Bottling up your emotions
People generally learn to suppress emotions and feelings (“Are teenagers more prone to depression than adults?”, Gulf News, January 18). And, too much bottling up can result in a severe mental breakdown. It is the same with students too. Students’ inability to open up their bottled-up feelings to the right person, who can give timely and correct advice, makes them take some extreme steps. Teachers and parents should be trained to spot warning signs like depression, lack of enthusiasm, sudden withdrawal from friends, falling grades, low self-esteem and most importantly, devote time to listen to their fears and anxieties. Parents should identify the natural flair of children and allow them to pursue that, instead of pushing them to do things they dislike and try to live their own unrealised dreams through their children. A survey reveals that almost 83 per cent of students said their mental health had negatively impacted their academic performance within the past two years, and two-thirds of the students are struggling with loneliness and feeling isolated during COVID-19 times. Every school should have a facility to identify such students to guide and help them to regain their mental health.
From Mr T S Karthik
As language twist and turns
Through the din and clatter of the day, we often fail to remember the arcane rules and regulations of the English language. Yet, it pains every nerve and sinew of mine to witness even its slightest incorrect usage, whether writing or speaking. For, “I had a tad bit of the pie” stands perfectly correct in its way, yet, “My friends and I are baking a pie” stands wrong, partly so because we are terrible at baking, but more so because “I” is used in this scenario. “I” is a lousy word, both in terms of being spiritually selfish and also making it almost impossible to use English correctly. Again, punctuations are obnoxiously important, for “Let’s eat, Grandma” and “Let’s eat Grandma” are poles apart because the latter implies cannibalism.
All those silent letters, by the hour, invoke wrath, just like the “ueue” in a queue. If this wasn’t perplexing enough, connotations exist too. For example, “I am feeling the Monday blues” seems acceptable, but mostly because everyone prefers the weekend and not so much because blue as a colour is associated with sadness.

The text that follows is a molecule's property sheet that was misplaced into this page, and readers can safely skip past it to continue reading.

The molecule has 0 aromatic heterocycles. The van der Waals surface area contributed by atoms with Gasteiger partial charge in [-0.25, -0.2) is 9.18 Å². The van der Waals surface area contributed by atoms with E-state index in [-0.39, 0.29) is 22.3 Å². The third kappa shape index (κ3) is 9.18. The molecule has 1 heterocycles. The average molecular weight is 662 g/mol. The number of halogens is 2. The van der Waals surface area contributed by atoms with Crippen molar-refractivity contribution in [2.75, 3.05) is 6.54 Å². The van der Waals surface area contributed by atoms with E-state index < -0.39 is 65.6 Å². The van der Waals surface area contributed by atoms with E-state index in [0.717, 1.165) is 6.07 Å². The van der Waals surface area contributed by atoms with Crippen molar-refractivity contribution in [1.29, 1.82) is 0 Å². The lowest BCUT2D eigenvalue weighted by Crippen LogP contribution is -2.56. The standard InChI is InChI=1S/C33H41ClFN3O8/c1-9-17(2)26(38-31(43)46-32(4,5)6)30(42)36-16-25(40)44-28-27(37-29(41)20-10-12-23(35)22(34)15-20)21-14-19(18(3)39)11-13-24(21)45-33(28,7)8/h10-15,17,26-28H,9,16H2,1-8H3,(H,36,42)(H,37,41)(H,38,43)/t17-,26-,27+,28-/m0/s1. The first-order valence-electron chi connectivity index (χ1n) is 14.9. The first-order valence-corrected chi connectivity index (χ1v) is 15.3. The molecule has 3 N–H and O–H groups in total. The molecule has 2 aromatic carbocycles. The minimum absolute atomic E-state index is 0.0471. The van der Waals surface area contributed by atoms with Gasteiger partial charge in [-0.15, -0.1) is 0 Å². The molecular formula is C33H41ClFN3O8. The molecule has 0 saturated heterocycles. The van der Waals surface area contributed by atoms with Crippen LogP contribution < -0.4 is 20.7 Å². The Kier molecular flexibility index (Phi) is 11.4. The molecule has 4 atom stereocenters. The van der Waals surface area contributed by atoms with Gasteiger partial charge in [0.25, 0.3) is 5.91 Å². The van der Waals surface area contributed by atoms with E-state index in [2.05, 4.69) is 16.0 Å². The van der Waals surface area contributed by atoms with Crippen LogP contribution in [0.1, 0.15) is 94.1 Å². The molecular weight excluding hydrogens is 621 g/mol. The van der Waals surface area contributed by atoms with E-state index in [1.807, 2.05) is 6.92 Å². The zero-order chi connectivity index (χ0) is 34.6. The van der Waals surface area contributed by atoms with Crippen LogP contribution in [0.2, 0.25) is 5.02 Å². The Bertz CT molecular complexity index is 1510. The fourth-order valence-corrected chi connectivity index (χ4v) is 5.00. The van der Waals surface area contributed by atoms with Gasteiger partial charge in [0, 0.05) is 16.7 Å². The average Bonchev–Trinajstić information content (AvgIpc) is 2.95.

I find homonyms strange but, at the same time, powerful, for they can confuse a mere kernel with a revered colonel. That’s not it; what takes the cheese are letters with split personality disorder, like, the letter C just wakes up one day and decides to be pronounced as S. The letter G takes the pronunciation J. English as a language is filled to the brim with ironies, like the two Os in cooperate, don’t seem to cooperate on the same pronunciation, and the fact that cargo is by ship, while shipment is by car is surprising to say the least. Given the sheer complexity, utter disorderliness and extreme absurdity of the various antagonistic rules of this language, it is almost impractical to use it properly, sufficing only for superficiality; this is English that we relish.
From Mr Jash Mehta
Women’s world cup
It is excellent to know that our Indian women’s cricket captain, Harmanpreet Kaur and her team members are excited about their debut participation in the forthcoming Commonwealth Games (“Women’s World Cup: Harmanpreet wants India to carry on the winning momentum”, Gulf News, March 15). No doubt our women will have to face the world champion team, Australia, in their first tour. I believe our Indian team should not worry about its opponent’s reputation and take inspiration from the former Indian captain Kapil Dev’s heroics of the 1983 World Cup. They, too, took on the then world champion team, West Indies, in their first outing and shocked them by winning not only that match but the trophy itself in 1983. Hence nothing is impossible. The team needs self-confidence and belief to beat even the best teams. Where there is a will, there is a way. We wish our women’s team the best during the Commonwealth Games.
From Ms Kavitha Srikanth
India- West Indies ODI
It is excellent that our Indian cricket team, led by Shikhar Dhawan, who, along with young opener Subham Gill, gave a rollicking start to the tour with a century opening partnership to lay a firm foundation to post a target of 309 against the west Indies. But for the fumble by the middle-order batsmen, the target should have been 330 plus. But, thankfully, the bowlers could restrict the massive West Indies team to 305 and win the first One Day International by a whisker. Of course, since then, there has been no live telecast of the match; we do not know how many catches were dropped and runs leaked by Indian fielders. Anyway glad that the death overs were bowled well, and the bowlers could defend the huge total. I hope the team takes note of their shortcomings and corrects themselves before the remaining matches.
From Mr N Viswanathan